Buy this article for $3.95

Have a coupon or promotional code? Enter it here:

When you buy this article you'll get access to the ePub version, a downloadable PDF, and the ability to print the full article.

Source:

Nursing2015

February 2007, Volume 37 Number 2 , p 14 - 15

Author

  • RICHARD A. RIDGE RN, CNAA, BC, PHD

Abstract


RIDGE, RICHARD A. RN, CNAA, BC, PHD

Richard A. Ridge is corporate director of nursing education at Meridian Health in Neptune, N.J.

ABOUT SEVEN PERCENT of the population of the United States has diabetes, with more than a fourth of them not diagnosed. 1 Many hospitalized patients who haven't been diagnosed with diabetes require insulin to control hyperglycemia related to the stress of treatment or disease. Many patients who normally use oral antidiabetic agents are temporarily managed with insulin during part of their hospital stay. With so many patients using insulin and the complexity of dosing, no wonder it's one of the drugs most often implicated in medication errors and identified as a “high-alert drug” by the Institute for Safe Medication Practices. 2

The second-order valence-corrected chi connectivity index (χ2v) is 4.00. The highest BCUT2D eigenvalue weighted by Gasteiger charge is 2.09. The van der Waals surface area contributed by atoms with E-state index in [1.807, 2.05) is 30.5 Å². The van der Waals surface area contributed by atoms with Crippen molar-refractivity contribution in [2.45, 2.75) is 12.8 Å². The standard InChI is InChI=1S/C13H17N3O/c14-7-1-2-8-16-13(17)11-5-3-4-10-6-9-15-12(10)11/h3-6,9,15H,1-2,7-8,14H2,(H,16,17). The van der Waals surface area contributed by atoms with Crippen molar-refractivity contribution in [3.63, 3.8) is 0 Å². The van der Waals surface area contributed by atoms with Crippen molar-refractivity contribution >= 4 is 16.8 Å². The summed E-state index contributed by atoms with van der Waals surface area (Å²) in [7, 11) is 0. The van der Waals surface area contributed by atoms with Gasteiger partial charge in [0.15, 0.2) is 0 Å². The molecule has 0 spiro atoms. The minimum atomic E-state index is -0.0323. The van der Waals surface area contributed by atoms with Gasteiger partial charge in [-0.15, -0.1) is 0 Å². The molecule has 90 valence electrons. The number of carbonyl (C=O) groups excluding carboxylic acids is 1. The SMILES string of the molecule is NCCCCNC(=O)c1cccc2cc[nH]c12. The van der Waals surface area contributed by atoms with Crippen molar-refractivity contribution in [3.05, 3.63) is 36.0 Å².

The American Diabetes Association and many other organizations have reviewed insulin safety and issued recommendations for improving insulin safety in the hospital. 3–6 In this article, I focus on how these guidelines ...

To continue reading, buy this article for just $3.95.

Have a coupon or promotional code? Enter it here: